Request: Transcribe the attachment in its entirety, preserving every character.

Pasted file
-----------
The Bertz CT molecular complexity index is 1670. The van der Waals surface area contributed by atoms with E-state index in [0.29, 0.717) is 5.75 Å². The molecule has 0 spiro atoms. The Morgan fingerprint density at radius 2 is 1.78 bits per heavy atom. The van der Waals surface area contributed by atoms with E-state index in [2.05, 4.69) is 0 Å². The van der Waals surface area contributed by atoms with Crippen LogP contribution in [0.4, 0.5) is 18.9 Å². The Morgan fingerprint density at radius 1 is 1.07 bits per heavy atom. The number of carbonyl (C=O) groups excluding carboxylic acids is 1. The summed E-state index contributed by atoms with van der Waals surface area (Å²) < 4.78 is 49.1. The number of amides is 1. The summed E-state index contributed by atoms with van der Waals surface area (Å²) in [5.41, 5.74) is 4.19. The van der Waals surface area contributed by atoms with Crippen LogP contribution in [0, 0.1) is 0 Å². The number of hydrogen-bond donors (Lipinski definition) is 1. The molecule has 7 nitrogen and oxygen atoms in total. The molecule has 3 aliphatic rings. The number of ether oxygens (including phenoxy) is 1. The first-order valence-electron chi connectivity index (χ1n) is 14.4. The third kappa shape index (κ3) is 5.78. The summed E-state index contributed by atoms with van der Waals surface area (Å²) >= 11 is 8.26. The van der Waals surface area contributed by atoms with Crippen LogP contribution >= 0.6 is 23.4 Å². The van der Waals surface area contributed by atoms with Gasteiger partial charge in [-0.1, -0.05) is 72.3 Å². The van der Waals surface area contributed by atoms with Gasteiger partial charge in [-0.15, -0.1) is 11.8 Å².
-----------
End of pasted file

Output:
The Bertz CT molecular complexity index is 1670. The van der Waals surface area contributed by atoms with E-state index in [0.29, 0.717) is 5.75 Å². The molecule has 0 spiro atoms. The Morgan fingerprint density at radius 2 is 1.78 bits per heavy atom. The van der Waals surface area contributed by atoms with E-state index in [2.05, 4.69) is 0 Å². The van der Waals surface area contributed by atoms with Crippen LogP contribution in [0.4, 0.5) is 18.9 Å². The Morgan fingerprint density at radius 1 is 1.07 bits per heavy atom. The number of carbonyl (C=O) groups excluding carboxylic acids is 1. The summed E-state index contributed by atoms with van der Waals surface area (Å²) < 4.78 is 49.1. The number of amides is 1. The summed E-state index contributed by atoms with van der Waals surface area (Å²) in [5.41, 5.74) is 4.19. The van der Waals surface area contributed by atoms with Crippen LogP contribution in [0, 0.1) is 0 Å². The number of hydrogen-bond donors (Lipinski definition) is 1. The molecule has 7 nitrogen and oxygen atoms in total. The molecule has 3 aliphatic rings. The number of ether oxygens (including phenoxy) is 1. The first-order valence-electron chi connectivity index (χ1n) is 14.4. The third kappa shape index (κ3) is 5.78. The summed E-state index contributed by atoms with van der Waals surface area (Å²) >= 11 is 8.26. The van der Waals surface area contributed by atoms with Crippen LogP contribution >= 0.6 is 23.4 Å². The van der Waals surface area contributed by atoms with Gasteiger partial charge in [-0.1, -0.05) is 72.3 Å². The van der Waals surface area contributed by atoms with Gasteiger partial charge in [-0.15, -0.1) is 11.8 Å².